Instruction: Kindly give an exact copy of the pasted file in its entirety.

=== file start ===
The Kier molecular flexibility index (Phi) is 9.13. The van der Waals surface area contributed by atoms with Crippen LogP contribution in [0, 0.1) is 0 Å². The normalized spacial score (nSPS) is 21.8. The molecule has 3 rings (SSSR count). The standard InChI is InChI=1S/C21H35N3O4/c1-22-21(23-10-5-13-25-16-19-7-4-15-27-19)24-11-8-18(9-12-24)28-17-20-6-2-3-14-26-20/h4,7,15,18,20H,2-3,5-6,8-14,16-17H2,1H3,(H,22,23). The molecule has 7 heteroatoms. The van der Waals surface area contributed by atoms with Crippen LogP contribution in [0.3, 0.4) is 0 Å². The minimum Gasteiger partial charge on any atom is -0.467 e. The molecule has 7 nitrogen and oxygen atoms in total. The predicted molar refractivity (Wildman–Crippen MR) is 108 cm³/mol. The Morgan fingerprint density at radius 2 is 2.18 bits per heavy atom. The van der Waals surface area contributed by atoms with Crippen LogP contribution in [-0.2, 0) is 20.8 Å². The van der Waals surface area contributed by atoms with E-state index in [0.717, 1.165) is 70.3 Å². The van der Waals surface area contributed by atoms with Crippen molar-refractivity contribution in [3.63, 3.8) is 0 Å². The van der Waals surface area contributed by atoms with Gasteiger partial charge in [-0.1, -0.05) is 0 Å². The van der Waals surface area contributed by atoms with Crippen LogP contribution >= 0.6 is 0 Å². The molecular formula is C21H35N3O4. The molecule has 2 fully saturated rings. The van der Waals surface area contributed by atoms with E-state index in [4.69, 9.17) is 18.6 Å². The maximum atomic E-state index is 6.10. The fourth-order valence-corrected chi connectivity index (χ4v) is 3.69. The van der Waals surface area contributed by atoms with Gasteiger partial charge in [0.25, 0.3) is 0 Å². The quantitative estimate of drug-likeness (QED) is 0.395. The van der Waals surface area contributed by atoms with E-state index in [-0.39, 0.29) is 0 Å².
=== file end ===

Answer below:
The Kier molecular flexibility index (Phi) is 9.13. The van der Waals surface area contributed by atoms with Crippen LogP contribution in [0, 0.1) is 0 Å². The normalized spacial score (nSPS) is 21.8. The molecule has 3 rings (SSSR count). The standard InChI is InChI=1S/C21H35N3O4/c1-22-21(23-10-5-13-25-16-19-7-4-15-27-19)24-11-8-18(9-12-24)28-17-20-6-2-3-14-26-20/h4,7,15,18,20H,2-3,5-6,8-14,16-17H2,1H3,(H,22,23). The molecule has 7 heteroatoms. The van der Waals surface area contributed by atoms with Crippen LogP contribution in [0.3, 0.4) is 0 Å². The minimum Gasteiger partial charge on any atom is -0.467 e. The molecule has 7 nitrogen and oxygen atoms in total. The predicted molar refractivity (Wildman–Crippen MR) is 108 cm³/mol. The Morgan fingerprint density at radius 2 is 2.18 bits per heavy atom. The van der Waals surface area contributed by atoms with Crippen LogP contribution in [-0.2, 0) is 20.8 Å². The van der Waals surface area contributed by atoms with E-state index in [0.717, 1.165) is 70.3 Å². The van der Waals surface area contributed by atoms with Crippen molar-refractivity contribution in [3.63, 3.8) is 0 Å². The van der Waals surface area contributed by atoms with Gasteiger partial charge in [-0.1, -0.05) is 0 Å². The van der Waals surface area contributed by atoms with Crippen LogP contribution >= 0.6 is 0 Å². The molecular formula is C21H35N3O4. The molecule has 2 fully saturated rings. The van der Waals surface area contributed by atoms with E-state index in [4.69, 9.17) is 18.6 Å². The maximum atomic E-state index is 6.10. The fourth-order valence-corrected chi connectivity index (χ4v) is 3.69. The van der Waals surface area contributed by atoms with Gasteiger partial charge in [0.25, 0.3) is 0 Å². The quantitative estimate of drug-likeness (QED) is 0.395. The van der Waals surface area contributed by atoms with E-state index in [-0.39, 0.29) is 0 Å².